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Why Carlos is “King”

Carlos 278x300 Why Carlos is King
By Jim Amato / Senior Boxing Writer

I cut my teeth on the sport of boxing in the mid-1960. At that time the sport was just coming out of a somewhat dreary period of champions although talented, they lacked charisma.

It was Cassius Clay, later to be Muhammad Ali that energized the sport and opened the door for a group of boxers who in the late 1960’s and early 1970′s established themselves and that time as a truly ” Golden Era ” in boxing.

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Manuel Ramos – Mexican Heavyweight

Ramos Manuel Manuel Ramos   Mexican Heavyweight

By Jim Amato (Senior Boxing Writer) contributed to “dmboxing” since 2008

When you think of Mexican fighters it is usually a tough little hombre like a Ruben Olivares, Vincente Saldivar or Julio Cesar Chavez. More often then not the better boxers from Mexico scaled under 160lbs. In an exception to the rule during the mid 1960’s to the early 70’s this country produced a pretty fair heavyweight. He fought two world champions and nine others that attempted to win the heavyweight crown. His name was Manuel Ramos. Although he lost almost as many as he won, the names on his resume are quite impressive.

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Jeff “Candy Slim” Merritt

Jeff Merritt Jeff Candy Slim Merritt

By Jim Amato / Senior Boxing Writer

He began his career in 1964 but it was not until 1973 that he crashed into the heavyweight ratings.  In between were periods of inactivity and a multitude of meaningless bouts.  He was a murderous, punching prospect that no worthy opponent wanted to chance his career against.  By the time he got his “shot” at the big time, he was 21-1 with 16 kayos.  He scored seven 1st round kayos and eight 2nd round stoppages.  Yet up to this point his claim to fame was being a Muhammad Ali sparring partner.  It is a shame that today very few remember Jeff “Candy Slim’ Merritt.  True, his tenure as a mainstream contender was less than a year but oh what a reputation he had.  Many at that time considered him the hardest puncher in the heavyweight division, bar none.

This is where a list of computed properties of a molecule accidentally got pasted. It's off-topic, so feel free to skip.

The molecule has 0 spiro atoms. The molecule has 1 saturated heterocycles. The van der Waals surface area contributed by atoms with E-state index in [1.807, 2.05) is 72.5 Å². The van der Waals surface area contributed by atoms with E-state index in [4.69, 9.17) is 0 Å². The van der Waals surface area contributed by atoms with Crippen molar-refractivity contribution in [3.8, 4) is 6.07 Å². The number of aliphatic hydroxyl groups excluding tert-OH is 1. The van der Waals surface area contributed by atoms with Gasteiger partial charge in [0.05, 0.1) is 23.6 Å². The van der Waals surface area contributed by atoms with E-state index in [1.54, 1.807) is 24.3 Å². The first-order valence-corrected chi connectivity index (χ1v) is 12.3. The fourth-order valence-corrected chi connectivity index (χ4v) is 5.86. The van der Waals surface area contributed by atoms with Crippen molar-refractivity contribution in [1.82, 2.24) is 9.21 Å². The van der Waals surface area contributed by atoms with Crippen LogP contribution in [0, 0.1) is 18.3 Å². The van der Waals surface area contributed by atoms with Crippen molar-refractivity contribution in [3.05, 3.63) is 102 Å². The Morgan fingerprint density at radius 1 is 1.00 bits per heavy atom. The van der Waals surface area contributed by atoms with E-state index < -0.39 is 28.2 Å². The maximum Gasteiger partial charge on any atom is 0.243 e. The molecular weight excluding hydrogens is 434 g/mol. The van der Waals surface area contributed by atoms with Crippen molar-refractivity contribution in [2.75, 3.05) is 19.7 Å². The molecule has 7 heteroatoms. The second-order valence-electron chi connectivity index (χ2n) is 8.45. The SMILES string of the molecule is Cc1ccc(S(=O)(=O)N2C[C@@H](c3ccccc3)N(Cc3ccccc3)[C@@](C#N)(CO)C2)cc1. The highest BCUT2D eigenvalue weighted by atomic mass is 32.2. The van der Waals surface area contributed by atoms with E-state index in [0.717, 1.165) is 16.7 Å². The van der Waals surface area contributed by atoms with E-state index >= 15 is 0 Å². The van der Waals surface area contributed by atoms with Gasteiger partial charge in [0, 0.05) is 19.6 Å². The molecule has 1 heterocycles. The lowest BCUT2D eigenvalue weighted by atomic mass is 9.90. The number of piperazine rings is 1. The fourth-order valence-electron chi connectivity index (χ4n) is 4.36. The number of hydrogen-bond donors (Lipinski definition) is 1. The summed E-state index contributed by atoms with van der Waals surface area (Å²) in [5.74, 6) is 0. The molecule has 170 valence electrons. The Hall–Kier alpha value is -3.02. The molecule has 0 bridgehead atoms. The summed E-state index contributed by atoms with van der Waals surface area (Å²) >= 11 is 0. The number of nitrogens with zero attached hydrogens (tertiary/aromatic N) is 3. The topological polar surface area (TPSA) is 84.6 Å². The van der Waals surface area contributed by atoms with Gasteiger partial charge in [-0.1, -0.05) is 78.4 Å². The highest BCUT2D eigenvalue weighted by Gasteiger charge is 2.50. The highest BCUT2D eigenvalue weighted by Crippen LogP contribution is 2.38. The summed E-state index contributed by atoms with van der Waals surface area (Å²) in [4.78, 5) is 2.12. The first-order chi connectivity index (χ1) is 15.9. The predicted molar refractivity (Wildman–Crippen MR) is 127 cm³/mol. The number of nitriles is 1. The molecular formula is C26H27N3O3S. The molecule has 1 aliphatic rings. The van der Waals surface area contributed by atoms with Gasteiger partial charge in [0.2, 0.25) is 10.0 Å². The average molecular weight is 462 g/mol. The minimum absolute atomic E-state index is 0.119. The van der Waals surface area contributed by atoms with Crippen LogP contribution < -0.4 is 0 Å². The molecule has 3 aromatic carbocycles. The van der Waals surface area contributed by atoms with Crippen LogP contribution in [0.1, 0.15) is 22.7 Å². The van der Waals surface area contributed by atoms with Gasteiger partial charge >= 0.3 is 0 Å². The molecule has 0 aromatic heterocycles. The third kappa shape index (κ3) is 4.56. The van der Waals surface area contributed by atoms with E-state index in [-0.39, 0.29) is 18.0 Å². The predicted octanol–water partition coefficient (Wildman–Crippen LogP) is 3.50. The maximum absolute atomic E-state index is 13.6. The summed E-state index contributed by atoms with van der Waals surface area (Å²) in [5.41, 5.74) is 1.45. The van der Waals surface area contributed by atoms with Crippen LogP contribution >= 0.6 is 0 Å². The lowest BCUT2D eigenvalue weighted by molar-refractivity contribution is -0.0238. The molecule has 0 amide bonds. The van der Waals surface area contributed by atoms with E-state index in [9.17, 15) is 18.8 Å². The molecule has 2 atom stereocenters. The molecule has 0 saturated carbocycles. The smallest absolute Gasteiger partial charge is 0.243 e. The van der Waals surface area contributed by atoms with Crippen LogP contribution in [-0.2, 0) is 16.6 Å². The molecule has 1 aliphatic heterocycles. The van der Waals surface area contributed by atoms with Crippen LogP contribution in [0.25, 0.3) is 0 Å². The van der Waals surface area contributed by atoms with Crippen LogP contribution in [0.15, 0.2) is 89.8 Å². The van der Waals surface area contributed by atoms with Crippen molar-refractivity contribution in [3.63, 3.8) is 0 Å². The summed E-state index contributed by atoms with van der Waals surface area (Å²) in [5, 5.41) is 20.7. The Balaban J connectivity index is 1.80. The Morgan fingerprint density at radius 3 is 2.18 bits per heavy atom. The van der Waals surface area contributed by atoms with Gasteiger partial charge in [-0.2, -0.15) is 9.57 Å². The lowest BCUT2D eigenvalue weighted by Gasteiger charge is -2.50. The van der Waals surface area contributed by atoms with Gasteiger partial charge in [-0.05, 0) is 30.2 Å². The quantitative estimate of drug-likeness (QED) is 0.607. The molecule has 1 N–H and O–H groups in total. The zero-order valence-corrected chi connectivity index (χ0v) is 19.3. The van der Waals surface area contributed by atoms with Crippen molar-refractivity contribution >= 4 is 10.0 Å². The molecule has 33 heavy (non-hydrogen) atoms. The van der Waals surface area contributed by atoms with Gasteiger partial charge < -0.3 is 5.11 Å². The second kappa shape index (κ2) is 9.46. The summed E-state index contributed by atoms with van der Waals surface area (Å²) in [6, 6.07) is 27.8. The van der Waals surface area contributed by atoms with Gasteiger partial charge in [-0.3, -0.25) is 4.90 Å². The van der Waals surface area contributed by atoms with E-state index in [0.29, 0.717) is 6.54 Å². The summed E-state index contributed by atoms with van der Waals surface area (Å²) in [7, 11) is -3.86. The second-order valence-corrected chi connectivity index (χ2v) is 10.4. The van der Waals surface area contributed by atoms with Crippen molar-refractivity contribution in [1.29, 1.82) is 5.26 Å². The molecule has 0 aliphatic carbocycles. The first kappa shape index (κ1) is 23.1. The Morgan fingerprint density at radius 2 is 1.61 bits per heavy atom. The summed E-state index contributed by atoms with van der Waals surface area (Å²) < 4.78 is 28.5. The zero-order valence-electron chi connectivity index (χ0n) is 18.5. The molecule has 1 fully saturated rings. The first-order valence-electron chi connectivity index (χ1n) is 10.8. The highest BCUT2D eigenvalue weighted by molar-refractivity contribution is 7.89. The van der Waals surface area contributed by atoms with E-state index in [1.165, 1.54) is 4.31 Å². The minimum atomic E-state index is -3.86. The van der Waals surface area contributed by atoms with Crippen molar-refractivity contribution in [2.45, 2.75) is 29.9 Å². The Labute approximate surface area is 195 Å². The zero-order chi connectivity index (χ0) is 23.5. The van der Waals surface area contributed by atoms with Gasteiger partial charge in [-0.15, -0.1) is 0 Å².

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Book Review

Book Review:  By Jim Amato / Senior Boxing Writer

 

“TRIBUTES, MEMORIES AND OBSERVATIONS” BY STEVE CANTON. FOREWORD BY AL BERNSTEIN.

 

Every now and then a boxing book comes along that is just so good. You have to tell the world about it. Steve Canton’s book “Tributes, Memories And Observations” is just that book. Steve has been around boxing for decades as a fighter, trainer, cut man, manager, radio host and writer. He has been around the world and now he has put down in words his many experiences. The things he has seen along the way and the great people he has crossed paths with.

 

Front Cover Steve Canton Book 198x300 Book Review